Kobe Bryant was a renowned champion, celebrated the world over for his sporting prowess, and philanthropic work, and his death earlier in the year was mourned by all. What many don’t know about Bryant is that he was also a talented storyteller and one who was committed to bringing stories from the courts to the page, spotlighting the experiences of children in sport, with an extra touch of magic. This particular avenue resulted in his founding of Granity Studios,
An award winning multimedia original content company focused on creating new ways to tell stories around sports. Stories that are crafted to entertain, by bringing education and inspiration together…with award-winning writers, producers and illustrators to awaken the imagination of young athletes and foster emotional and mental development that allows them to reach their full potential.
The latest book from Granity is Geese Are Never Swans, which was created by Bryant, and written by Eva Clark. The story follows a young swimmer named Gus, who is determined to make it to the Olympics, with the help of Coach Marks. One of the obstacles in Gus’ way is that Coach Marks was his brother’s coach, and his brother committed suicide after losing out on his shot at the Olympics by failing to make the national team.
In this powerful novel about the punishing and the healing nature of sports, Gus’s rage threatens to swallow him at every turn. He’s angry at his brother, his mother, his coach . . . even himself. But as he works through his feelings and toward his goal, Gus does everything he can to channel his anger into excelling at the sport that he and Danny both loved, finding solace in the same place he must face his demons: the water.
The novel was created by Bryant and written by Eva Clark. Eva Clark is a psychologist and an award-winning young adult novelist. As a psychologist, she focuses on mental health, social justice, and sports. As an author, her focus is on creating stories that help young people discover their best selves. Clark lives in California with her family. I spoke with author Eva about the book, its process, and the tragic loss of such a committed sportsman and creator. What struck me initially about the book was its title. Clark says the title originated from the saying “geese are always swans”. The idea pertains to somebody who assumes everything they have is the best/always looks on the bright side/ has the glass half full etc. The book’s title is the flipside of that. With Gus’ struggles in his personal and sporting life, it is unsurprising that the optimism behind “geese are always swans” is flipped on its head for his story.
Bryant’s idea for the book came from his reflection on the loneliness of swimming, having spent time with elite swimmers during the Olympics. Clark says that a lot of where the idea came from was looking at swimming as a sport that isn’t done in a team, which means its athletes don’t often get a lot of interaction with others, which creates a loneliness that differs from the narrative of sport as a communicative and social outlet. Not only that, “Kobe was interested in writing a story that was about the competitive drive urge to be great/the best/known. What IS that drive/characteristic? When is it a strength or a weakness?” This served as the original kernel of motivation behind the story.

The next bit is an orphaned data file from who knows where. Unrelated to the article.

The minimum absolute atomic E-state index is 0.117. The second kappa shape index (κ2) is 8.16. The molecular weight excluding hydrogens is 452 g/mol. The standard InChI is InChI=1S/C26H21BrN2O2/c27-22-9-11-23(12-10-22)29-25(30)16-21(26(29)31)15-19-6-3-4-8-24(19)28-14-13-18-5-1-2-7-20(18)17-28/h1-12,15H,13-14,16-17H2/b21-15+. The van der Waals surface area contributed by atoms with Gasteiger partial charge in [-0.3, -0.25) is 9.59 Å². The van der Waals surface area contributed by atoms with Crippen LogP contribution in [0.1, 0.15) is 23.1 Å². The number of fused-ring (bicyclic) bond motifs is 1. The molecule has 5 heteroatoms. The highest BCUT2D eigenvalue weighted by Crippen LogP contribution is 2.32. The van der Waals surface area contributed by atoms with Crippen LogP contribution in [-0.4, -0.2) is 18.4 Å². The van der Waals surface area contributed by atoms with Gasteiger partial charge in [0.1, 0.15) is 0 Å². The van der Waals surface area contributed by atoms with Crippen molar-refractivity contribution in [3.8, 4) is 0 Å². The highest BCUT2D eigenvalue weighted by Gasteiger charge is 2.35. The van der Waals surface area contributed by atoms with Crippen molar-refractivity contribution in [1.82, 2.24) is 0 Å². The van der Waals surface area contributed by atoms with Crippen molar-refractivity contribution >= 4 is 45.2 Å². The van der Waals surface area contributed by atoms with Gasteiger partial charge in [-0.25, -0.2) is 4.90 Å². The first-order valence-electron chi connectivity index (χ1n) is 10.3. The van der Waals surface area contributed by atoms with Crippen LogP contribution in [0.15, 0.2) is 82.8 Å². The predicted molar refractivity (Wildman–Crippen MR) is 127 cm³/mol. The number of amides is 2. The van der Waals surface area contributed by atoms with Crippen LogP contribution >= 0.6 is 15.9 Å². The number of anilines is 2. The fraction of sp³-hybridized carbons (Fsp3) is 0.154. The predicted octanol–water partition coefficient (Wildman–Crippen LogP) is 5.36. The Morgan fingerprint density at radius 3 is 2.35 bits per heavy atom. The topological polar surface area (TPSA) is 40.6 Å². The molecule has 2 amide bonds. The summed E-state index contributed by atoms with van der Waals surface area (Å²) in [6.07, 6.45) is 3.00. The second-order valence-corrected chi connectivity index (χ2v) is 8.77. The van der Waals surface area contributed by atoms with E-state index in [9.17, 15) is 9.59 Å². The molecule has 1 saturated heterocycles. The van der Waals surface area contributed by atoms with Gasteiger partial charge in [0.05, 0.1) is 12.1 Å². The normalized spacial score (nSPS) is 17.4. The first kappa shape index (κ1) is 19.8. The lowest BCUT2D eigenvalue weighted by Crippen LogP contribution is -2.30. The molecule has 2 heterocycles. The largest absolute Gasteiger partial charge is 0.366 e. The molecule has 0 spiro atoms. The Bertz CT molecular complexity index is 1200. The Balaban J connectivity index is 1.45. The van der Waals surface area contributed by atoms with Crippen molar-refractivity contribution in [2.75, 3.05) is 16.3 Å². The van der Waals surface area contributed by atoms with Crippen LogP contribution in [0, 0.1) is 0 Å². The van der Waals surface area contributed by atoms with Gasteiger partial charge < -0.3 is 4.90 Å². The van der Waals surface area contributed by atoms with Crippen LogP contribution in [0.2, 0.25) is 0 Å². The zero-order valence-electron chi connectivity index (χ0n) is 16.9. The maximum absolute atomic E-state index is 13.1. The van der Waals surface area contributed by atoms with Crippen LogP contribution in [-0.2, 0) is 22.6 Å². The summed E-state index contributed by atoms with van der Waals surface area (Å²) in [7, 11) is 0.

Perhaps most serendipitous is the book’s focus on grief, and dealing with the idea of mortality as best we can. Of course, the novel was finished prior to Kobe’s untimely death, but the book that now forms part of his impressive legacy can also be utilized to help young fans come to terms with his death. For many, particularly those quite young, the stigma around death and mortality hinders the grieving process, but expression through exercise, and reading, can help in a myriad of ways. Geese Are Never Swans rests at the intersection of both, and is something for which Bryant will surely be remembered.
Clark is no stranger to fiction, having written many brilliant works prior, but says that working in collaboration with Bryant was an “interesting” and “different” process; “what’s neat about collaboration is that it’s something you can enjoy… writing can be lonely. [In collaboration] you’re always producing something that no one person can come up with”. This collaborative process extends to design too, as the novel contains several beautiful works of art throughout. While these were not created to impact the story of the book itself, they complement it wonderfully, and as Clark states, are “very special.” These pieces were created by members of the mental health community, and tie-in to the story’s overarching mental health message. This concept is important to the Granity company, too, who have stated that they are proud to advocate for emotional wellness, and as such, have included contact information for The Hidden Opponent, and The Michael Phelps Foundation, leading organizations in the athletic community that are incredible resources for mental health support.
When asked about this idea, and what she hopes readers will gain from the story as it is released, Clark says that she hopes it will “start mental health conversations about treatment and stigma, and how it intertwines with youth sports.” Much of the stigma comes from the idea that sport and its players must be stoic, but Clark hopes Geese Are Never Swans will show them “that it’s ok to ask for help. [GANS] explores ideas of when asking for help is a strength.” Lastly, and perhaps most poignantly, she hopes it helps instill “an appreciation for the stories that Kobe wanted to champion and found important.”
Geese Are Never Swans is available everywhere from July 21st.